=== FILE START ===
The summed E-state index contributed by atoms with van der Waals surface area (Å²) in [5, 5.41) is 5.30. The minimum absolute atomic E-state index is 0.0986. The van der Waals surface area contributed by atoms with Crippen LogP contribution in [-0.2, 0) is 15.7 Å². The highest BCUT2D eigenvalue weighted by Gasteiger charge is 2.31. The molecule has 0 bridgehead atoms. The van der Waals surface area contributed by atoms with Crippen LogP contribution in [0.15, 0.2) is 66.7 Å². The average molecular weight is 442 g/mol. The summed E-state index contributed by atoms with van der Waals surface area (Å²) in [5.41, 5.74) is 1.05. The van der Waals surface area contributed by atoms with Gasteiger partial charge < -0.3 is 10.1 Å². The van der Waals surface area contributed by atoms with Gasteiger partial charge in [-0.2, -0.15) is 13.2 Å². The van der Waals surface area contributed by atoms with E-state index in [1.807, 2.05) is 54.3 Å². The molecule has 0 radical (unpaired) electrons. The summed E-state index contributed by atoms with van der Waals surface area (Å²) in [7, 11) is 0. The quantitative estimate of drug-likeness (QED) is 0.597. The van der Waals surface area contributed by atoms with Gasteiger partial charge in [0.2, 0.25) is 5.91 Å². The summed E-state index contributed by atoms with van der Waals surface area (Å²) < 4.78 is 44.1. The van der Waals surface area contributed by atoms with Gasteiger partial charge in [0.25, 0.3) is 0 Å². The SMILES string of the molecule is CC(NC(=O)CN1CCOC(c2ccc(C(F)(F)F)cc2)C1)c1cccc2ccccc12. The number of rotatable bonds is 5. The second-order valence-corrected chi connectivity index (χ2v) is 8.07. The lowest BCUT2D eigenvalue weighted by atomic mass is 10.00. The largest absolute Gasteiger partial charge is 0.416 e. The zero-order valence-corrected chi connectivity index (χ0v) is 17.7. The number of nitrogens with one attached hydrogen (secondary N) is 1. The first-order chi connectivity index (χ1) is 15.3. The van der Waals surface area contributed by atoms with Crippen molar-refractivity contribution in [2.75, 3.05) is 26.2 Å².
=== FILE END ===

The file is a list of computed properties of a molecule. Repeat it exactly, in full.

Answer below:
The summed E-state index contributed by atoms with van der Waals surface area (Å²) in [5, 5.41) is 5.30. The minimum absolute atomic E-state index is 0.0986. The van der Waals surface area contributed by atoms with Crippen LogP contribution in [-0.2, 0) is 15.7 Å². The highest BCUT2D eigenvalue weighted by Gasteiger charge is 2.31. The molecule has 0 bridgehead atoms. The van der Waals surface area contributed by atoms with Crippen LogP contribution in [0.15, 0.2) is 66.7 Å². The average molecular weight is 442 g/mol. The summed E-state index contributed by atoms with van der Waals surface area (Å²) in [5.41, 5.74) is 1.05. The van der Waals surface area contributed by atoms with Gasteiger partial charge < -0.3 is 10.1 Å². The van der Waals surface area contributed by atoms with Gasteiger partial charge in [-0.2, -0.15) is 13.2 Å². The van der Waals surface area contributed by atoms with E-state index in [1.807, 2.05) is 54.3 Å². The molecule has 0 radical (unpaired) electrons. The summed E-state index contributed by atoms with van der Waals surface area (Å²) in [7, 11) is 0. The quantitative estimate of drug-likeness (QED) is 0.597. The van der Waals surface area contributed by atoms with Gasteiger partial charge in [0.2, 0.25) is 5.91 Å². The summed E-state index contributed by atoms with van der Waals surface area (Å²) < 4.78 is 44.1. The van der Waals surface area contributed by atoms with Gasteiger partial charge in [0.25, 0.3) is 0 Å². The SMILES string of the molecule is CC(NC(=O)CN1CCOC(c2ccc(C(F)(F)F)cc2)C1)c1cccc2ccccc12. The number of rotatable bonds is 5. The second-order valence-corrected chi connectivity index (χ2v) is 8.07. The lowest BCUT2D eigenvalue weighted by atomic mass is 10.00. The largest absolute Gasteiger partial charge is 0.416 e. The zero-order valence-corrected chi connectivity index (χ0v) is 17.7. The number of nitrogens with one attached hydrogen (secondary N) is 1. The first-order chi connectivity index (χ1) is 15.3. The van der Waals surface area contributed by atoms with Crippen molar-refractivity contribution in [2.75, 3.05) is 26.2 Å².